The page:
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01 October 2018
A business's intellectual capital, particularly its patent portfolio, is one of many factors which should be thoroughly evaluated prior to entering into a licensing agreement or undertaking a merger or acquisition. During such an evaluation, the following matters should be considered in view of the Patents Act (57/1978).
Patents are territorial in nature and only granted patents bestow exclusionary rights in an invention on its owner. No international patent exists (no international treaty or national law provides for it); rather, separate patent applications describing an invention must be filed in each jurisdiction where exclusionary patent rights are sought. Patent applications filed outside South Africa can be filed in South Africa via the Paris Convention for the Protection of Industrial Property (within 12 months of the date on which the first patent application describing the invention is filed) or the Patent Cooperation Treaty (within 31 months of the date on which the first patent application describing the invention is filed). These periods are non-extendible.
Further, all granted patents must be maintained and annual renewal fees are payable; a granted patent will lapse if a renewal fee is not duly paid. The Patents Act provides for a procedure whereby a patent which lapses due to the non-payment of renewal fees may be restored and a formal application to this effect must be filed with the Registrar of Patents. However, it is by no means a foregone conclusion that an application for the restoration of a lapsed patent will be granted and both the application and the circumstances surrounding the lapse must comply with certain peremptory provisions of the Patents Act. If a lapsed patent is not restored, a third party can make, use, exercise, dispose of, offer to dispose of or import the invention described therein. Here, the ex-patentee will have no recourse against the third party (insofar as patent law is concerned).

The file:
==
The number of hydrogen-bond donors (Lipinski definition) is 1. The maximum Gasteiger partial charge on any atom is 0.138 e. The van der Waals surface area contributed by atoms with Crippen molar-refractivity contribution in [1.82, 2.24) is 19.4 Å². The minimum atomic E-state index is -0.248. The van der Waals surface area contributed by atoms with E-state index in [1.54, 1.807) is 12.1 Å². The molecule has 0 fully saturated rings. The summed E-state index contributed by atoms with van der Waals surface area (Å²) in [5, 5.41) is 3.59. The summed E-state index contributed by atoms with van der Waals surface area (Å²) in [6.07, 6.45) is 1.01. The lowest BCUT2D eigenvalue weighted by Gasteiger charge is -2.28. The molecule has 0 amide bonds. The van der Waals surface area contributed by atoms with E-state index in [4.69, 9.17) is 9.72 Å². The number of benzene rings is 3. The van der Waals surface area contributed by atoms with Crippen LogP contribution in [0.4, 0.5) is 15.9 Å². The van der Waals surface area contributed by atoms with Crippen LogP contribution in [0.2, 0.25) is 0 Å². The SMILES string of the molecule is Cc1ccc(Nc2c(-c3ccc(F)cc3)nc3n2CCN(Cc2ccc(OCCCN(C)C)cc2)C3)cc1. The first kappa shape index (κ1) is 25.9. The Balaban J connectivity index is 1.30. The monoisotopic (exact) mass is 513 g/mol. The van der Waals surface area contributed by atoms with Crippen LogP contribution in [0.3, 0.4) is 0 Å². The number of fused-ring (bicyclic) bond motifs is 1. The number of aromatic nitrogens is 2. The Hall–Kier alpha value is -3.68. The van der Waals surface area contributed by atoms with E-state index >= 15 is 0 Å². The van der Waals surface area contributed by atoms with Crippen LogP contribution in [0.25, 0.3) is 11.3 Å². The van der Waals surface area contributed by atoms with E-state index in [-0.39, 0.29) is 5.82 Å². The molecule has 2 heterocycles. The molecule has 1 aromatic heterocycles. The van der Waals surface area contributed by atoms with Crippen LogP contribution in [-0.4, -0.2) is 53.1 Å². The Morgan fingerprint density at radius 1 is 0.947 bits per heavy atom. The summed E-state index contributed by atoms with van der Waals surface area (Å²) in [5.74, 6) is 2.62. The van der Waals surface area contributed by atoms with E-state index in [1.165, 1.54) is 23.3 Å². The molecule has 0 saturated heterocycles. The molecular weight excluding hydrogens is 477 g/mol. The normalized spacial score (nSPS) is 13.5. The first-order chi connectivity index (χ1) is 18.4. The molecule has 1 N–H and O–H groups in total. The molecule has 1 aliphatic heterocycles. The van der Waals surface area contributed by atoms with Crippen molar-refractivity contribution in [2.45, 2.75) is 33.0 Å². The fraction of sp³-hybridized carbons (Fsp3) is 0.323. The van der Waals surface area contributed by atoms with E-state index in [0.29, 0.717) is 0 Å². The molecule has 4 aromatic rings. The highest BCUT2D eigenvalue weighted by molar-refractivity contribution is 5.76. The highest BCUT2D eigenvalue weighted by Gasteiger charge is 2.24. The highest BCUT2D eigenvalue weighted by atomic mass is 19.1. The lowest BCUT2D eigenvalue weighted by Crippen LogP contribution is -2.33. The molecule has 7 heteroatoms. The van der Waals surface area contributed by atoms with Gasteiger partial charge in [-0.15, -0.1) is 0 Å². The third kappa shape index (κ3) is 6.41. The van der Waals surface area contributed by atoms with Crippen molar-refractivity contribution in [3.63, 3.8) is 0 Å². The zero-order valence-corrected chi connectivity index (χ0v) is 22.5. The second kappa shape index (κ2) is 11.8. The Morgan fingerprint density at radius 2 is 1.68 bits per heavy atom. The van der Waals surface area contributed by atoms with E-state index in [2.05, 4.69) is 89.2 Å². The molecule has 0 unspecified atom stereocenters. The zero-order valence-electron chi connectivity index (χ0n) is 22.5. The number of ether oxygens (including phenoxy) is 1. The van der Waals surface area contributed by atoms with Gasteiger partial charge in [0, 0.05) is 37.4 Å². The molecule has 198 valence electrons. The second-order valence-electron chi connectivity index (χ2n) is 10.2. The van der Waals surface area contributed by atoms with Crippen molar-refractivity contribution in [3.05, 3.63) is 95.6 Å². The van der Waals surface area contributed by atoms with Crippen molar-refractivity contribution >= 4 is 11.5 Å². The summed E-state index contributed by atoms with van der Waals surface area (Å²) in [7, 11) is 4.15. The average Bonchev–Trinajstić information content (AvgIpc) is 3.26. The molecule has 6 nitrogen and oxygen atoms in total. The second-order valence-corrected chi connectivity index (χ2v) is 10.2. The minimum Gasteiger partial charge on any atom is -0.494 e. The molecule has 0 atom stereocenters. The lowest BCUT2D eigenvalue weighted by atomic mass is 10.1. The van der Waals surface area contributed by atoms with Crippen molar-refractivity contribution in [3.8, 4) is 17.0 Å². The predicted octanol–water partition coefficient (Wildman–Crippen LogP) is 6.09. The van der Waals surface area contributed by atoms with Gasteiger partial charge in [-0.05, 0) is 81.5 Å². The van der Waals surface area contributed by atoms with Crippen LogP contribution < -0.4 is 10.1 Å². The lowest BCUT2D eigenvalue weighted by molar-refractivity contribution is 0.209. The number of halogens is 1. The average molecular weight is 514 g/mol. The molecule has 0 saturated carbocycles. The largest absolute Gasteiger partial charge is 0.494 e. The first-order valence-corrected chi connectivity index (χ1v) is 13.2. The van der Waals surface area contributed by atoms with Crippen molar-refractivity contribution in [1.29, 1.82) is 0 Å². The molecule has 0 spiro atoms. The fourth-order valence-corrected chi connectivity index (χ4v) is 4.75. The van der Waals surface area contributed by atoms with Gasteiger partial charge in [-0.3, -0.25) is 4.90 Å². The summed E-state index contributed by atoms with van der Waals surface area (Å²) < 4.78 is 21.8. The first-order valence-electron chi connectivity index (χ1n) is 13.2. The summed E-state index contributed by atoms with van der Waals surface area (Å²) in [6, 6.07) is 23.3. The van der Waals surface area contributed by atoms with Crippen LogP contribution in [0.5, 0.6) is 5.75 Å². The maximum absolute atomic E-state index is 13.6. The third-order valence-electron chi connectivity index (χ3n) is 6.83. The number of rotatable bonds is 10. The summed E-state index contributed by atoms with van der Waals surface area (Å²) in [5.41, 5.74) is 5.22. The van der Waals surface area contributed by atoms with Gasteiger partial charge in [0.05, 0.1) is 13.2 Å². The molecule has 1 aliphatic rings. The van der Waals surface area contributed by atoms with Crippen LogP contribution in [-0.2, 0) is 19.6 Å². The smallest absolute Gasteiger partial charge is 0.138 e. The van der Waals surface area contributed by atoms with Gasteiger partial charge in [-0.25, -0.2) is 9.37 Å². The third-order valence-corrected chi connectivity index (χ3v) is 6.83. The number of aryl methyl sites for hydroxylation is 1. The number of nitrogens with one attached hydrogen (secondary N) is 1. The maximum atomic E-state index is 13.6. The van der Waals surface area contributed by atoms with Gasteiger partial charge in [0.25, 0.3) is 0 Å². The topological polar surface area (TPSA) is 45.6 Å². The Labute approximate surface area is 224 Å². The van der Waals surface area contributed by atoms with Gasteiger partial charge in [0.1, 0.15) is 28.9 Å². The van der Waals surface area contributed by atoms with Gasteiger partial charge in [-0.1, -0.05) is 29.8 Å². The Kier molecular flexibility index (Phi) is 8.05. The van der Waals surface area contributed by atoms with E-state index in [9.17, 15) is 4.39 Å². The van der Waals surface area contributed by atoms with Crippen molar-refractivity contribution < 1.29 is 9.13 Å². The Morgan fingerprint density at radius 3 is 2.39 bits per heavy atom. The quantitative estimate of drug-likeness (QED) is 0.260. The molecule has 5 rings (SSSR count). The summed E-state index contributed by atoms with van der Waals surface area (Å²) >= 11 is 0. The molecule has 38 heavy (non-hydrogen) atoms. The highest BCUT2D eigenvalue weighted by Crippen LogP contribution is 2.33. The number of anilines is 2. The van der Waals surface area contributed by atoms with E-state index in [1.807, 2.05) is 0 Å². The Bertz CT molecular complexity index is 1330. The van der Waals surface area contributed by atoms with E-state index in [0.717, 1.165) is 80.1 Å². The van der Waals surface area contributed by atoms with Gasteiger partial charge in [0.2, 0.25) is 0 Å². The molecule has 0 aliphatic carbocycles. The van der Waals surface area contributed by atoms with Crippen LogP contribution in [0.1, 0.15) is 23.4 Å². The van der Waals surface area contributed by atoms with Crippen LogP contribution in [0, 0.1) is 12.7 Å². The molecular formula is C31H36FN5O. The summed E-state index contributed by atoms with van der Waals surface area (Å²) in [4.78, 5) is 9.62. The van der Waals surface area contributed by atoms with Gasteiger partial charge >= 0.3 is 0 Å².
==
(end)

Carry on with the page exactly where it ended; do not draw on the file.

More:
In addition, the exclusionary rights afforded by a patent are defined by and limited to its claims. The extent of these rights is affected by other granted patents or known technology (ie, the prior art) and a qualified patent attorney would be best placed to construe the claims of the patent in order to determine the true extent of the monopoly claimed.
Lastly, a thorough evaluation of a business's patent portfolio should also include a detailed technology landscape report on the patent portfolios of its competitors and the state of the technological field in general. A technology landscape report can, among other things, identify key players and emerging trends in a technological field and a party privy to this information will have a competitive advantage over its competitors.
Although this article highlights important points to be considered in a commercial transaction involving patents, it is by no means exhaustive. Every commercial transaction is unique and merits a thorough evaluation of the parties' patent portfolios.
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